This trick only works if the issue is unevenly powered emitters, but this is a common enough problem that it should be documented somewhere other than these forums.

Best,
Jason.
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By Half Life
#369074
Look at each multilight channel individually -- the ones with the most noise need the emitter values to be raised, or conversely the ones with the least noise the emitter values can be lowered. Whichever approach you take the exact numerical settings do not matter -- what matters is that all multilight channels are showing the same amount of noise (as much as possible).

This is what I mean by balance.

Best,
Jason.
By deep__dive
#369090
thanks for your advise, it was really helpfull, im agree with you, this knowlede should be really in the manual, without that its really hard to get a clean render.
By deep__dive
#369100
in this context it could be interesting to know more about the pyhsical sky/sun and the sky dome. does anybody know how much power they have? it could be possible to use them also in interior renderings and avoid the problem that they increas the rendertime and the noise?
By numerobis
#369102
What i can't understand is why this balancing can't be done internally if it is working so well?

Where is the advantage of prioritizing stronger light sources if the result is a noisier image?
User avatar
By Half Life
#369104
numerobis wrote:What i can't understand is why this balancing can't be done internally if it is working so well?

Where is the advantage of prioritizing stronger light sources if the result is a noisier image?
It is not always a problem. It is only the issue when it happens to be the issue -- and most often seen in interior shots with sunlight coming into an enclosed space while also having emitters. Which if you think about it is a pretty extreme example of emitter power disparity.

Or to think of it another way, it is not so different from the issue of dielectric materials and sunlight -- an extreme example that causes problems because we (as humans) have no issue seeing any difference between a glass under artificial light, versus a glass under sunlight... but the calculations are totally different (particularly power of emitter, relative size and distance from emitter), and it should always be noted Maxwell is just a fancy calculator.

Give it an easy problem, it gives a fast/good solution -- give it a hard problem and it will take time (or massive processing power) to arrive at the correct answer. And since we don't have prebuilt/assumed answers as cheats for the hard problems (biased rendering), Maxwell must actually take the full time to deal with the tough problems we give it.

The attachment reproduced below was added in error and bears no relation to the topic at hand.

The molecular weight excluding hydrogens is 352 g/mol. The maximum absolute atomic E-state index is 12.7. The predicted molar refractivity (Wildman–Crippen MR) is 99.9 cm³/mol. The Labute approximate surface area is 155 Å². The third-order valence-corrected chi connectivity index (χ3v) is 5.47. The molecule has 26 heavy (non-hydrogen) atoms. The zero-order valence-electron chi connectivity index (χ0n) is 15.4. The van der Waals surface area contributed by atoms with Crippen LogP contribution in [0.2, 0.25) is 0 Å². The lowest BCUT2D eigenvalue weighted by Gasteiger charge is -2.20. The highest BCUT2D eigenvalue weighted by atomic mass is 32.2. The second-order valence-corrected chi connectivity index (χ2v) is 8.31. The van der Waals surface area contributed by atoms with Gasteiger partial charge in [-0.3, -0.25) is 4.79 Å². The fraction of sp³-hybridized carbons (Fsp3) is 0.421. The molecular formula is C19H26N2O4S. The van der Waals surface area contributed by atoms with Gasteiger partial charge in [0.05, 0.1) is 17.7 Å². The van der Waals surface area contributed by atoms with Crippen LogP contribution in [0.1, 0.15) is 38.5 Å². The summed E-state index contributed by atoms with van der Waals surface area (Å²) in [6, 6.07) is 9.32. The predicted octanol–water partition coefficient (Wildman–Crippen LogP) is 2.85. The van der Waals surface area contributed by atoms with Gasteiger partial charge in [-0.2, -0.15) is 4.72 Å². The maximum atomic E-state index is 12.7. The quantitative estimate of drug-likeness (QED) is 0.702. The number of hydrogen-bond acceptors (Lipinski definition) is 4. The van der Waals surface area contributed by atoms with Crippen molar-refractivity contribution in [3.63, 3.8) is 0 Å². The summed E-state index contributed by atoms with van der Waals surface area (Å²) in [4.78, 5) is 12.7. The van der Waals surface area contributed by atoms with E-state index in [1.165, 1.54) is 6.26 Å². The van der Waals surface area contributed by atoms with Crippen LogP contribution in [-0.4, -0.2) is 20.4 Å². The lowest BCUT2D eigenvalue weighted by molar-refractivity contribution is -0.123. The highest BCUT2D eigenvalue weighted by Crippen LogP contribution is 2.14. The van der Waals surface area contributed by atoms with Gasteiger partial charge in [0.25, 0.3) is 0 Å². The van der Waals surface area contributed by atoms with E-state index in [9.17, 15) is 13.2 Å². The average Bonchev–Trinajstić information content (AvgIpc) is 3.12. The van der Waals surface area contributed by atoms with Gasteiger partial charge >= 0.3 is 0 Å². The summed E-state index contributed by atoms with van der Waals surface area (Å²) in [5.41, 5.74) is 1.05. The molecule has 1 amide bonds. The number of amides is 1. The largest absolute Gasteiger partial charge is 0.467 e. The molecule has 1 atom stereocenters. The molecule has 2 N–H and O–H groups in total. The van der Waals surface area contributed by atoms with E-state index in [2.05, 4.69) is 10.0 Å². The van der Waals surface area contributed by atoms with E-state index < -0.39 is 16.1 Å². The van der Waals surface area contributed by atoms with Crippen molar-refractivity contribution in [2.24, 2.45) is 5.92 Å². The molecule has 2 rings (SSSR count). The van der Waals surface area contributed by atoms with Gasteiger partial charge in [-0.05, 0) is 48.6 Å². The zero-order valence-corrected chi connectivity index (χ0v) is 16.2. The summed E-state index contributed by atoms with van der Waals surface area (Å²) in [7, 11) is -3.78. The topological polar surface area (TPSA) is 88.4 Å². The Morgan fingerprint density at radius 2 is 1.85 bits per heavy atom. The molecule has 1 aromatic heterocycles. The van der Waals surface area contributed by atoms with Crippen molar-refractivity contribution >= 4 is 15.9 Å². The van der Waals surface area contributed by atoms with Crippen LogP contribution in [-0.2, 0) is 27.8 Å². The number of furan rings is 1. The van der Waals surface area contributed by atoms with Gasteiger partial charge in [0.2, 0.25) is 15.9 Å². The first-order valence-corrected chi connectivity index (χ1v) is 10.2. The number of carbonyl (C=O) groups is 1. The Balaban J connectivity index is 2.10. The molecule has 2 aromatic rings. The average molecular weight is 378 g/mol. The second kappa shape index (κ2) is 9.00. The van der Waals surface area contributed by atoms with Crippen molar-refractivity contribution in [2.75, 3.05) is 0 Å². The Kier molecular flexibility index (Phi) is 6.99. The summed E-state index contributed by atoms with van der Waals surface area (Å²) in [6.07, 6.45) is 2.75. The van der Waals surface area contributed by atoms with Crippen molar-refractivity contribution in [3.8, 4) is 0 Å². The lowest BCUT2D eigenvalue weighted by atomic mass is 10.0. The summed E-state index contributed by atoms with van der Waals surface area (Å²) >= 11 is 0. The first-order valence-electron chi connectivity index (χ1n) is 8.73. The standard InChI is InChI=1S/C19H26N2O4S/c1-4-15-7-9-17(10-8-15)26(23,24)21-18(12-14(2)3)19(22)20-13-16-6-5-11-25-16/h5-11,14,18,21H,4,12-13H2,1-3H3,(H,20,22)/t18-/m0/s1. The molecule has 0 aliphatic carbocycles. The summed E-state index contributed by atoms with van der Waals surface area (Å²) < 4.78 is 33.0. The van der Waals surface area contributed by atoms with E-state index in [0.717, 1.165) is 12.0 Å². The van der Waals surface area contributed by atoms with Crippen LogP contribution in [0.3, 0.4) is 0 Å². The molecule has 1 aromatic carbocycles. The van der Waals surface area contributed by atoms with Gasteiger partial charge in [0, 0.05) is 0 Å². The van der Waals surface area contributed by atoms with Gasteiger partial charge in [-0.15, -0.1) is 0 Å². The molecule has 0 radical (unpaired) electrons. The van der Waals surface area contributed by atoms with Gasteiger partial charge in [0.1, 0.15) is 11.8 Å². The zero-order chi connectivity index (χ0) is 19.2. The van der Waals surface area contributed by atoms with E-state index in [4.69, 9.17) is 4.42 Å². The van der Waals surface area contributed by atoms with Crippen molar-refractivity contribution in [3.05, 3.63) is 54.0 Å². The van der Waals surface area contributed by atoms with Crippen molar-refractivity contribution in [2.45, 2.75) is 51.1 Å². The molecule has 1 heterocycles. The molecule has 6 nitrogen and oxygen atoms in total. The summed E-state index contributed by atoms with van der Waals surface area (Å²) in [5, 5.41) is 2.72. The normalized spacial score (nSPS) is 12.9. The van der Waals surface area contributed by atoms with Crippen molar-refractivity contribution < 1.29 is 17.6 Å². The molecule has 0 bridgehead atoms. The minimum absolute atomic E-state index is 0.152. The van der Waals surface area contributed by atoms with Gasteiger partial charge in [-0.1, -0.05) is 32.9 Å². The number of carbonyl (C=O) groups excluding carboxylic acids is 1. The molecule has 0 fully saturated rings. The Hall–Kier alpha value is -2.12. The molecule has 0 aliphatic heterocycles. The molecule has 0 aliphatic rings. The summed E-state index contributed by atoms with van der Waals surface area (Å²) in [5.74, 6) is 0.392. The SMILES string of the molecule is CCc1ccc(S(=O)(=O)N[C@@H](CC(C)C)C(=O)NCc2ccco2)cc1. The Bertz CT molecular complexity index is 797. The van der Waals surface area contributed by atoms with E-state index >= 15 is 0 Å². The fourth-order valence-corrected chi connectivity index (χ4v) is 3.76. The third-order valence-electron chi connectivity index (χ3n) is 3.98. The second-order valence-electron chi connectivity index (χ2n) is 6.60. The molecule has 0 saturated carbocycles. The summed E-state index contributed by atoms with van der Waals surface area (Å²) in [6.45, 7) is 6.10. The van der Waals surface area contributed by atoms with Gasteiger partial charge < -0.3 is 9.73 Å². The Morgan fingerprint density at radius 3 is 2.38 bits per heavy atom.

So for now, if you want fast answers, you have to avoid giving it unnecessarily hard problems -- thus the advanced fakery. This would be analogous to what might be called wisdom or skill in Maxwell rendering -- knowing when and where a problem is likely to be and how to resolve it, or if it even can be resolved, is part of why a Maxwell user would even be called skilled/knowledgeable.

Unfortunately, the misconception is often repeated (by Next Limit no less) that Maxwell works best if you set up scenes "just like reality" -- however that mindset only works until it hits one of these quirks. At that point, the only practical solution is to break the tie with reality and start "faking it". This is the reason why totally non-real cop-outs like AGS even exists (which to me is the very antithesis of what Maxwell is meant to be).

That is not to say I don't think these are a big issues -- quite the contrary. I think these things should be A-1 top priorities going forward, long before any new features are added I want to see these problems resolved in some way.

All I am saying is: if it were a simple problem to solve, it would have been solved long ago -- because it is certainly a known issue from their side. I learned the emitter balancing trick from Tom, so obviously not only did he know of the problem, but had a suitable workaround in place before I even knew what the problem was.

I have a tremendous amount of faith in most of the people on the dev team, so I will allow some slack for the quirks that exist now -- and try my best to simply remind them (when the time is right) that any remaining legacy quirks are still top priorities in my mind.

It would be nice to be able to truly say "set it up like reality" and not have to make any allowances for fakery... that is my personal goal at least.

I know you understand this. I'm simply putting it out there for the sake of newer users who come across this. I don't want there to be a misconception that Next Limit is negligent or unaware of these problems... quite the contrary, Next Limit/the Maxwell team may be the best company I've worked with from the standpoint of diligence and caring about "getting it right".

Best,
Jason.